Having the most suitable widgets will make your WordPress website extremely user friendly and will improve its functionality. That is why most themes have many sidebars and header and footer widget areas. And this is actually the charm of WordPress since you can easily create the most appropriate website for your target audience. Adding widgets is simple – drag and drop from the list of all available ones to the respective widget area and then brief settings, a click on the “Save” button and that’s it! Simple, fast and most importantly – extremely efficient.
This is great but what if some widgets have to be visible on a number of selected pages only? How can you manage this? Let’s find out!
In this post I will show you three ways of achieving this. You may use either of them or you may also combine them for further efficiency in some cases. The most important thing is to have a clear plan which widget should be displayed and where. I’ll get back on this topic later in the post.
The first and most easy way is by using Jetpack.
Yup, this powerful plugin comes to the rescue once again and it provides all the necessary features needed to manage widget visibility out-of-the-box.
How to use it? Just add a widget of your choice to the desired area on your theme. Now if Jetpack is installed and activated you should be able to see this button next to the “Save” button of the widget:
Click on it and more options will appear allowing you to set under what circumstances should the following widget be visible. You have two primary possibilities – to show the widget or to hide it.
Now let’s assume that you want to show a widget. Now you have to set the criteria for this choice. You may for example select a specific page or specific category and you may continue to do so until you are satisfied. When you are done you should save the widget and it will be shown only if the criteria is met. Easy, right?
However there is something to be aware of. If multiple tags or categories are applied for a post and you want the widget to be visible under a specific category/tag you should consider whether you should remove these tags/categories if the widget is not to be shown on this specific post. There is no way to set both “Show” and “Hide” logic using Jetpack.
But you can achieve this with the other solution that is suitable for the task at hand – the WordPress plugin Widget Logic.
Install and activate the plugin and you will receive an additional field under each widget in which you have to enter the criteria to show/hide it. This is a very powerful plugin but unfortunately it is hard to use by beginners. It requires PHP code that has to be entered in the field. For example if you want to show a widget for a specific category and then for a specific post inside this category you have to type in the following code:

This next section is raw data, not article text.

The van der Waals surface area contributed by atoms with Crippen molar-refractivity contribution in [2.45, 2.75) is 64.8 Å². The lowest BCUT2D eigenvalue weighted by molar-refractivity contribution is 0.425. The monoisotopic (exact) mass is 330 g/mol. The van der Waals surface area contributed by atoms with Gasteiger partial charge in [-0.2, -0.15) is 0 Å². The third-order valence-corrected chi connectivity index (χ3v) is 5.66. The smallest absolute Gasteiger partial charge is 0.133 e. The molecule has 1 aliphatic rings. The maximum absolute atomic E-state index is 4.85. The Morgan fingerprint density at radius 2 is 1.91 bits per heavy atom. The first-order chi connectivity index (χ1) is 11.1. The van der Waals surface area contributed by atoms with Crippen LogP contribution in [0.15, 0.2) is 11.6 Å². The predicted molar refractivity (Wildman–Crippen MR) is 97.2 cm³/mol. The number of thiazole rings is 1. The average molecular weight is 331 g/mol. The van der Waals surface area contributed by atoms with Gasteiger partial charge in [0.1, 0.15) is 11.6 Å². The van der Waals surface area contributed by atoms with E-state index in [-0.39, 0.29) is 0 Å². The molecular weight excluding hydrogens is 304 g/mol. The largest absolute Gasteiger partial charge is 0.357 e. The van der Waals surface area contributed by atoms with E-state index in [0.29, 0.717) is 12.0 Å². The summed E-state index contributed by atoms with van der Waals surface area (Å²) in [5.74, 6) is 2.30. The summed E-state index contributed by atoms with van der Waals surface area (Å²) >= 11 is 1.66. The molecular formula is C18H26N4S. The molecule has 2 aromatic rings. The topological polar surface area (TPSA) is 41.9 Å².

is_category(X) || (is_single() && in_category(X))
*Code copied from the Widget Logic’s FAQ page.
One unique feature of Widget Logic is its ability to show/hide widgets when using WPML. This is very important as some of the widgets will not be suitable for all languages. Therefore if you (for example) have a multilingual website with WPML enabled and you want to display a specific widget on all German pages you have to place the following code:
ICL_LANGUAGE_CODE == ‘de’
Too user unfriendly for you? Don’t worry! You can use another plugin that is quite suitable for beginners and has additional features. It is called Widget Context.
After its installation and activation you once again will have the possibility to choose whether to Show or Hide a widget but this time you can select to do this everywhere on the website. But that is not why I am writing about this plugin. Its unique feature is to target the visibility of the widget based on a specific URL or URLS. There is a clear instruction for this – you have to enter one fragment per line and if you want to target all posts within a category you have to type as you are instructed by the plugin:
You can also write notes if your website has many users so that others can see why you have made this setting.
OK! Now since you have three great solutions that will allow you to display specific widgets on specific pages on your WordPress website, you have to come up with a plan (as mentioned above).
Create a simple mind map and match all widgets with their suitable pages. Always think of usability! Each visitor has to be offered nothing but the best website structure and content! You might want to keep all widgets to an optimal amount. Why? Because having too many widgets might confuse the visitors and also this might result in a speed reduction which is negative regarding SEO. On the other hand “optimal” doesn’t mean too few. Optimal means having the needed amount of widgets that will be of use to your visitors.
Happy planning friends and don’t forget to share which method of displaying widgets on specific pages is your favorite. You can do this in the comments below.
See you again!